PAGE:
Emergency Info

Guidelines on when to call the Emergency Services 999 for unwell recreational drug users

Call 999 if ANY one of the following is present:

Unconsciousness – if the patient does not respond to vocal commands, requires painful stimulus (e.g. pressure across the fingernails) to respond or does not respond at all.

Significant agitation (e.g. pacing around the room) or aggression not settling within 15 minutes.

Seizures (e.g. a convulsion similar to an epileptic fit)

Breathing difficulties such as fast breathing rate which does not settle within 15 minutes.

Heart rate over 140 beats per minute not settling within 5 minutes.

Temperature over 38.5 not settling after about 5 minutes of rest, or if very flushed and feels very hot if no thermometer is available.

Blood pressure – Systolic (“upper pressure”) over 180mmHg, or Diastolic (“lower pressure”) over 110mmHg on two repeated blood pressure measurements.

Other concerns – if there are any other concerns (e.g. severe headache, chest pain).


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Providing sexual health information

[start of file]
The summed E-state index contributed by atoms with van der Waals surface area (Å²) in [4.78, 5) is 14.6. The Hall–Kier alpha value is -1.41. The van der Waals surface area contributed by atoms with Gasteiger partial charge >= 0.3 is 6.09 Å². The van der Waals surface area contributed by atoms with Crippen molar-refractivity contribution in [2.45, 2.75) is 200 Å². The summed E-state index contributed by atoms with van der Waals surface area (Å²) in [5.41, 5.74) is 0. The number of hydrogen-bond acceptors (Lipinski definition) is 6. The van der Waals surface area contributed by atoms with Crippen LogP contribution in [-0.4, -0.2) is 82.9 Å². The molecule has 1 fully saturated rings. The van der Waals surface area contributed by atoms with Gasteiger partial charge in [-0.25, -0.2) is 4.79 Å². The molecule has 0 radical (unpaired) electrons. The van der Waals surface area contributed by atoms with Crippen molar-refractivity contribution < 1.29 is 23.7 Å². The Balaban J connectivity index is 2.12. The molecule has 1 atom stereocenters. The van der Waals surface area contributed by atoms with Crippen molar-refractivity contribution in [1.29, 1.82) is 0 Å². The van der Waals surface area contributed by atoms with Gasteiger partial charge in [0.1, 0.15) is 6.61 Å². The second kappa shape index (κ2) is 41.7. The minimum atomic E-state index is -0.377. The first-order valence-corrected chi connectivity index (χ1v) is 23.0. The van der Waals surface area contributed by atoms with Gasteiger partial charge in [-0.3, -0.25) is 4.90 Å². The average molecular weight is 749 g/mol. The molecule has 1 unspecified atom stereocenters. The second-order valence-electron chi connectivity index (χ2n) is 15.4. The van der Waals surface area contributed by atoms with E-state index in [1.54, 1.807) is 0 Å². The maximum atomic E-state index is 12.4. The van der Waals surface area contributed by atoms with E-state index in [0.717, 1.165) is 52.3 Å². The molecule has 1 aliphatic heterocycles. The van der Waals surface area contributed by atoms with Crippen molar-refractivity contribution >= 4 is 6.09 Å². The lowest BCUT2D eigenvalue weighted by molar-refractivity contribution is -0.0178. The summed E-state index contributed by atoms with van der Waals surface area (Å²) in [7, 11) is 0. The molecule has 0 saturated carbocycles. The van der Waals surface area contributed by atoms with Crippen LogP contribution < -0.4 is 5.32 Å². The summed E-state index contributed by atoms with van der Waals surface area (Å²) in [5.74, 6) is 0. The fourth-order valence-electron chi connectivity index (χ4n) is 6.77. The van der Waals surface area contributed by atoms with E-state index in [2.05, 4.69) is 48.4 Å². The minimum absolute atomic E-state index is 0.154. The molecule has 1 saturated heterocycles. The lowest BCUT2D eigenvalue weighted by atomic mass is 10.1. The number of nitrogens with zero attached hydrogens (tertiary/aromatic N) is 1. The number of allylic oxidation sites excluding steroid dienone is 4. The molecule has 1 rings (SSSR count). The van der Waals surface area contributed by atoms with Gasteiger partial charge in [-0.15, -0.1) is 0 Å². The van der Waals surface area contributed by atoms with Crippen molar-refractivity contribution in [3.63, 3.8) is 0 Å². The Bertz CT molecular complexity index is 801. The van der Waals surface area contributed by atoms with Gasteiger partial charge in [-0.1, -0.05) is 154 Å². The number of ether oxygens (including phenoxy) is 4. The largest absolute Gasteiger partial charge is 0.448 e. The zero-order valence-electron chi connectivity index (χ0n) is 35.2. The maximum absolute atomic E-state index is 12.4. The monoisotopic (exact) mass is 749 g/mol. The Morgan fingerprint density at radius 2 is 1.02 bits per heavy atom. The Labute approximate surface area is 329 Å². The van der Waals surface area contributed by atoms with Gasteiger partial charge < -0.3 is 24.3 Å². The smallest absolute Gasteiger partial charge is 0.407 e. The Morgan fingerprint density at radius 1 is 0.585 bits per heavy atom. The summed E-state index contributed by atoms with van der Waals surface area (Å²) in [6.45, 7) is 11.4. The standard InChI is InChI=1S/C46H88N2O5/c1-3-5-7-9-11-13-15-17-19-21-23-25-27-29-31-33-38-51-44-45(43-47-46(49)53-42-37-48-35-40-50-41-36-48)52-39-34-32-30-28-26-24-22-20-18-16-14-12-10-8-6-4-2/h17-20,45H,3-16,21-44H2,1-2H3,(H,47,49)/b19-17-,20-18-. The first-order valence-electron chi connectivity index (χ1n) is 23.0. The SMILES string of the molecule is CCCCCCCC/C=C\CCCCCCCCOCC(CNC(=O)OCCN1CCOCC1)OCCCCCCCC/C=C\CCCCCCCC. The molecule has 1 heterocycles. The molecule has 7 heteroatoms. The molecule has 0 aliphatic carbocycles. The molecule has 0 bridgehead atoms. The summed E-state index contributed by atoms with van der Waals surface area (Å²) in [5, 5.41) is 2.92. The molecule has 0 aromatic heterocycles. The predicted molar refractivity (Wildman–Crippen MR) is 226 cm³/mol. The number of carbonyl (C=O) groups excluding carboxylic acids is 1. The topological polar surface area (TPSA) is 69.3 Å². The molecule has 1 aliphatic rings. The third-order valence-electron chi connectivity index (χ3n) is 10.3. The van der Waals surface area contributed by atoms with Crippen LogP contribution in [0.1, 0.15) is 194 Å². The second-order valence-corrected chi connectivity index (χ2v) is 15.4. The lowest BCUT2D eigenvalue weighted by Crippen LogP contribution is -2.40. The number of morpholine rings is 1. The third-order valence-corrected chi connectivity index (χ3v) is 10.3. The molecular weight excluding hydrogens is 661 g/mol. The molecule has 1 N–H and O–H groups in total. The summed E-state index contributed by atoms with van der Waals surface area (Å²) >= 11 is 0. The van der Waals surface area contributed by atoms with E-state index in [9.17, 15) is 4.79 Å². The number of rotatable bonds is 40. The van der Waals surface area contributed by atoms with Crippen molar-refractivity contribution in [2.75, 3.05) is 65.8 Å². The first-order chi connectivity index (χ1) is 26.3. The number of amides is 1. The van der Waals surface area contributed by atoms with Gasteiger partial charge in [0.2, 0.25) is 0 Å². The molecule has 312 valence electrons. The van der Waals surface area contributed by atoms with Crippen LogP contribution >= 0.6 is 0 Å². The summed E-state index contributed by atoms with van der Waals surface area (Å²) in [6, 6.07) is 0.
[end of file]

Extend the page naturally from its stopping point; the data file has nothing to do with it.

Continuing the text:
The provision of information on sexual health (including location, timings and contact telephone numbers of contraceptive, GUM and abortion services) is a valuable service to pub and club goers. This can be provided via leaflet racks and a permanently displayed poster/sign, and are often best placed next to condom machines, in well-lit areas.

Club owners should contact their local health promotion department or sexual health clinic to access information materials.

hosting outreach workers

Sexual health information and outreach work has always been much more common and culturally acceptable within the gay scene and there are still many organisations involved in this work.

Typically organisations supply free condoms, water based lubricant and sexual health information. HIV and STI testing clinics are also common in some areas as is information on whether to use and how and where to get PReP (Pre-Exposure Prophylaxis) tablets to prevent HIV infection.

Feedback from venues who host sexual health outreach work tends to be very positive with customers appreciating that a business is catering to their non-commercial needs.


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